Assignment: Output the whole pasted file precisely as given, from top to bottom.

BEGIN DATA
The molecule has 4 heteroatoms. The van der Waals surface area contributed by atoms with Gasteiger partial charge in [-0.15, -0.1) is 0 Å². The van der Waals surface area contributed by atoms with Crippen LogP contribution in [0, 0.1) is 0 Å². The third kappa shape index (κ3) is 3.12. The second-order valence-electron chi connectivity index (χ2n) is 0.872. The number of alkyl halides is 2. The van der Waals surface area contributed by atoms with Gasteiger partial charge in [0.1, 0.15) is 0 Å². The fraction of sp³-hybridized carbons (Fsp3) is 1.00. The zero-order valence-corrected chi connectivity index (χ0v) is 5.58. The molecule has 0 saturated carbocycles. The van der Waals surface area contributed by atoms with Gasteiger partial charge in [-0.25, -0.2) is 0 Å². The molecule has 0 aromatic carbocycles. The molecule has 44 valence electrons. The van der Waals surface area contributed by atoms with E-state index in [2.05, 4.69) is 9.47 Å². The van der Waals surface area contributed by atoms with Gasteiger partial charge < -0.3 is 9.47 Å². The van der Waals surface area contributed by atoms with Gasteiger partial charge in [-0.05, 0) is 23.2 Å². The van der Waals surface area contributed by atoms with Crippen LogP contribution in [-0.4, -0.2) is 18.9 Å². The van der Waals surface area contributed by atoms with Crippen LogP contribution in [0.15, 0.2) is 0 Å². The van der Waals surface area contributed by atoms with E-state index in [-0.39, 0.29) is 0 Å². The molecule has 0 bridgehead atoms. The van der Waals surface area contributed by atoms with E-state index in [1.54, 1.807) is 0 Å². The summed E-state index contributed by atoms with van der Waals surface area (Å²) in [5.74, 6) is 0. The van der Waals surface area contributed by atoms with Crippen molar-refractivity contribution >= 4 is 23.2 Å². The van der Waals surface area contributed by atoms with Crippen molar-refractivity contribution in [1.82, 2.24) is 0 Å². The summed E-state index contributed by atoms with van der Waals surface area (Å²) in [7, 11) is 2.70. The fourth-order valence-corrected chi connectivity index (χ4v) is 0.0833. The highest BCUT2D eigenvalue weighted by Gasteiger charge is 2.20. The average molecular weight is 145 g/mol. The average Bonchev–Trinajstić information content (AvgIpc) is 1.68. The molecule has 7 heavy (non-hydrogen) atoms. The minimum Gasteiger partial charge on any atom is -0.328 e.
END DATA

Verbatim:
The molecule has 4 heteroatoms. The van der Waals surface area contributed by atoms with Gasteiger partial charge in [-0.15, -0.1) is 0 Å². The van der Waals surface area contributed by atoms with Crippen LogP contribution in [0, 0.1) is 0 Å². The third kappa shape index (κ3) is 3.12. The second-order valence-electron chi connectivity index (χ2n) is 0.872. The number of alkyl halides is 2. The van der Waals surface area contributed by atoms with Gasteiger partial charge in [0.1, 0.15) is 0 Å². The fraction of sp³-hybridized carbons (Fsp3) is 1.00. The zero-order valence-corrected chi connectivity index (χ0v) is 5.58. The molecule has 0 saturated carbocycles. The van der Waals surface area contributed by atoms with Gasteiger partial charge in [-0.25, -0.2) is 0 Å². The molecule has 0 aromatic carbocycles. The molecule has 44 valence electrons. The van der Waals surface area contributed by atoms with E-state index in [2.05, 4.69) is 9.47 Å². The van der Waals surface area contributed by atoms with Gasteiger partial charge < -0.3 is 9.47 Å². The van der Waals surface area contributed by atoms with Gasteiger partial charge in [-0.05, 0) is 23.2 Å². The van der Waals surface area contributed by atoms with Crippen LogP contribution in [-0.4, -0.2) is 18.9 Å². The van der Waals surface area contributed by atoms with Crippen LogP contribution in [0.15, 0.2) is 0 Å². The van der Waals surface area contributed by atoms with E-state index in [-0.39, 0.29) is 0 Å². The molecule has 0 bridgehead atoms. The van der Waals surface area contributed by atoms with E-state index in [1.54, 1.807) is 0 Å². The summed E-state index contributed by atoms with van der Waals surface area (Å²) in [5.74, 6) is 0. The van der Waals surface area contributed by atoms with Crippen molar-refractivity contribution >= 4 is 23.2 Å². The van der Waals surface area contributed by atoms with Crippen molar-refractivity contribution in [1.82, 2.24) is 0 Å². The summed E-state index contributed by atoms with van der Waals surface area (Å²) in [7, 11) is 2.70. The fourth-order valence-corrected chi connectivity index (χ4v) is 0.0833. The highest BCUT2D eigenvalue weighted by Gasteiger charge is 2.20. The average molecular weight is 145 g/mol. The average Bonchev–Trinajstić information content (AvgIpc) is 1.68. The molecule has 7 heavy (non-hydrogen) atoms. The minimum Gasteiger partial charge on any atom is -0.328 e.